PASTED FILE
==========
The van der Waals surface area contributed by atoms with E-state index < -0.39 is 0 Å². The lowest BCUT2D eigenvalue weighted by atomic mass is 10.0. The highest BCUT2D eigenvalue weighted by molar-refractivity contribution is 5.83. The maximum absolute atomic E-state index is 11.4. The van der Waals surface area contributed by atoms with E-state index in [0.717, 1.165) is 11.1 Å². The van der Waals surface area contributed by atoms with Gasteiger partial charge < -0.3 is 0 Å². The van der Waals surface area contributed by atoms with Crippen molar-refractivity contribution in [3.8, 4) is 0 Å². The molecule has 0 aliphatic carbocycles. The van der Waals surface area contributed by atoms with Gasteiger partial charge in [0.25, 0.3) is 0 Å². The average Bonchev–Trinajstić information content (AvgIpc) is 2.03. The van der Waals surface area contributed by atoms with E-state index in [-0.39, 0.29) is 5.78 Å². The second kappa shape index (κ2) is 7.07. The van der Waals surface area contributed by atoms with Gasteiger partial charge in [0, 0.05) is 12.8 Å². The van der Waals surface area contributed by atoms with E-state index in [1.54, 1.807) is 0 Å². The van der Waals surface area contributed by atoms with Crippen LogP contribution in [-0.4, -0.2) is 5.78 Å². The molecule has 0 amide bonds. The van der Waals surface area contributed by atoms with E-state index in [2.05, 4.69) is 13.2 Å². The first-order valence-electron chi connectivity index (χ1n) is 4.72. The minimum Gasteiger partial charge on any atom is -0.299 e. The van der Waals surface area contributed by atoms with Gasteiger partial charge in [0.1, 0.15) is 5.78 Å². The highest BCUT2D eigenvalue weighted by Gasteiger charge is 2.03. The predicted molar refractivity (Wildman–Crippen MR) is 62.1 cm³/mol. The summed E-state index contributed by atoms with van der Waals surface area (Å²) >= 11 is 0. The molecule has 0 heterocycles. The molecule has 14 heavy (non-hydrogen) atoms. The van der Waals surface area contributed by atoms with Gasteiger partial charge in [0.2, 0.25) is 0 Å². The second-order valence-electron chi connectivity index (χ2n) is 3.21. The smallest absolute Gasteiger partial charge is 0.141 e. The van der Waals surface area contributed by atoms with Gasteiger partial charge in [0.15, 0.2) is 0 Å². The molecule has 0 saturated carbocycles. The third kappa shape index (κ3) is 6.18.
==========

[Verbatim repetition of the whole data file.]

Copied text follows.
The van der Waals surface area contributed by atoms with E-state index < -0.39 is 0 Å². The lowest BCUT2D eigenvalue weighted by atomic mass is 10.0. The highest BCUT2D eigenvalue weighted by molar-refractivity contribution is 5.83. The maximum absolute atomic E-state index is 11.4. The van der Waals surface area contributed by atoms with E-state index in [0.717, 1.165) is 11.1 Å². The van der Waals surface area contributed by atoms with Gasteiger partial charge < -0.3 is 0 Å². The van der Waals surface area contributed by atoms with Crippen molar-refractivity contribution in [3.8, 4) is 0 Å². The molecule has 0 aliphatic carbocycles. The van der Waals surface area contributed by atoms with Gasteiger partial charge in [0.25, 0.3) is 0 Å². The average Bonchev–Trinajstić information content (AvgIpc) is 2.03. The van der Waals surface area contributed by atoms with E-state index in [-0.39, 0.29) is 5.78 Å². The second kappa shape index (κ2) is 7.07. The van der Waals surface area contributed by atoms with Gasteiger partial charge in [0, 0.05) is 12.8 Å². The van der Waals surface area contributed by atoms with E-state index in [1.54, 1.807) is 0 Å². The van der Waals surface area contributed by atoms with Crippen LogP contribution in [-0.4, -0.2) is 5.78 Å². The molecule has 0 amide bonds. The van der Waals surface area contributed by atoms with E-state index in [2.05, 4.69) is 13.2 Å². The first-order valence-electron chi connectivity index (χ1n) is 4.72. The minimum Gasteiger partial charge on any atom is -0.299 e. The van der Waals surface area contributed by atoms with Gasteiger partial charge in [0.1, 0.15) is 5.78 Å². The highest BCUT2D eigenvalue weighted by Gasteiger charge is 2.03. The predicted molar refractivity (Wildman–Crippen MR) is 62.1 cm³/mol. The summed E-state index contributed by atoms with van der Waals surface area (Å²) >= 11 is 0. The molecule has 0 heterocycles. The molecule has 14 heavy (non-hydrogen) atoms. The van der Waals surface area contributed by atoms with Gasteiger partial charge in [0.2, 0.25) is 0 Å². The second-order valence-electron chi connectivity index (χ2n) is 3.21. The smallest absolute Gasteiger partial charge is 0.141 e. The van der Waals surface area contributed by atoms with Gasteiger partial charge in [0.15, 0.2) is 0 Å². The molecule has 0 saturated carbocycles. The third kappa shape index (κ3) is 6.18.